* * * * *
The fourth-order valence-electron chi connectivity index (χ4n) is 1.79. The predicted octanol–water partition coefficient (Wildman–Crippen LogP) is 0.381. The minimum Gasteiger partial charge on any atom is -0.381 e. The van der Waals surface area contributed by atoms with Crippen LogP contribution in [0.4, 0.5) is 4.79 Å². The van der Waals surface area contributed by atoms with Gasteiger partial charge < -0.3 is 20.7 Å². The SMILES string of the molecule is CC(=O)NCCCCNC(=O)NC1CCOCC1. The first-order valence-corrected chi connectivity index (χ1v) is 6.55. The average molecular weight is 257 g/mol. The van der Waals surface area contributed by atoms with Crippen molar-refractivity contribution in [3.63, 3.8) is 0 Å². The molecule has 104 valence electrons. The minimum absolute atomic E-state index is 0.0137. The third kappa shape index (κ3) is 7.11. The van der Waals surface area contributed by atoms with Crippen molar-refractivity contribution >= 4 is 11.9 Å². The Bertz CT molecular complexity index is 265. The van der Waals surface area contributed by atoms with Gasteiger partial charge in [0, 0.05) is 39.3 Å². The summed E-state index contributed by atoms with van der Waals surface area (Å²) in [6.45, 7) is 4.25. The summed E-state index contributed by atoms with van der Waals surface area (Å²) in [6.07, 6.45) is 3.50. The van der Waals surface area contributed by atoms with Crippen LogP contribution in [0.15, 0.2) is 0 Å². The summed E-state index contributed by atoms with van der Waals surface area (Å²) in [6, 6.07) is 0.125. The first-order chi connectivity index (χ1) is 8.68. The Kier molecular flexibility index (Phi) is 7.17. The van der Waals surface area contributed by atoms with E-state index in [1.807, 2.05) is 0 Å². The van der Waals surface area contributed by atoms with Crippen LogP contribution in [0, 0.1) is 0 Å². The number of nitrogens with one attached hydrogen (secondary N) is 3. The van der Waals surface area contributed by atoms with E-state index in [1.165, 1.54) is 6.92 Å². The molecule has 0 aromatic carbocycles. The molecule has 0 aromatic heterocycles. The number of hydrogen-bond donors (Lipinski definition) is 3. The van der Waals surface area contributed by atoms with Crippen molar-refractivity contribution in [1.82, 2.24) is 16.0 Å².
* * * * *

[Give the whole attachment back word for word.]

The fourth-order valence-electron chi connectivity index (χ4n) is 1.79. The predicted octanol–water partition coefficient (Wildman–Crippen LogP) is 0.381. The minimum Gasteiger partial charge on any atom is -0.381 e. The van der Waals surface area contributed by atoms with Crippen LogP contribution in [0.4, 0.5) is 4.79 Å². The van der Waals surface area contributed by atoms with Gasteiger partial charge < -0.3 is 20.7 Å². The SMILES string of the molecule is CC(=O)NCCCCNC(=O)NC1CCOCC1. The first-order valence-corrected chi connectivity index (χ1v) is 6.55. The average molecular weight is 257 g/mol. The van der Waals surface area contributed by atoms with Crippen molar-refractivity contribution in [3.63, 3.8) is 0 Å². The molecule has 104 valence electrons. The minimum absolute atomic E-state index is 0.0137. The third kappa shape index (κ3) is 7.11. The van der Waals surface area contributed by atoms with Crippen molar-refractivity contribution >= 4 is 11.9 Å². The Bertz CT molecular complexity index is 265. The van der Waals surface area contributed by atoms with Gasteiger partial charge in [0, 0.05) is 39.3 Å². The summed E-state index contributed by atoms with van der Waals surface area (Å²) in [6.45, 7) is 4.25. The summed E-state index contributed by atoms with van der Waals surface area (Å²) in [6.07, 6.45) is 3.50. The van der Waals surface area contributed by atoms with Crippen LogP contribution in [0.15, 0.2) is 0 Å². The summed E-state index contributed by atoms with van der Waals surface area (Å²) in [6, 6.07) is 0.125. The first-order chi connectivity index (χ1) is 8.68. The Kier molecular flexibility index (Phi) is 7.17. The van der Waals surface area contributed by atoms with E-state index in [1.807, 2.05) is 0 Å². The van der Waals surface area contributed by atoms with Crippen LogP contribution in [0, 0.1) is 0 Å². The number of nitrogens with one attached hydrogen (secondary N) is 3. The van der Waals surface area contributed by atoms with E-state index in [1.165, 1.54) is 6.92 Å². The molecule has 0 aromatic carbocycles. The molecule has 0 aromatic heterocycles. The number of hydrogen-bond donors (Lipinski definition) is 3. The van der Waals surface area contributed by atoms with Crippen molar-refractivity contribution in [1.82, 2.24) is 16.0 Å².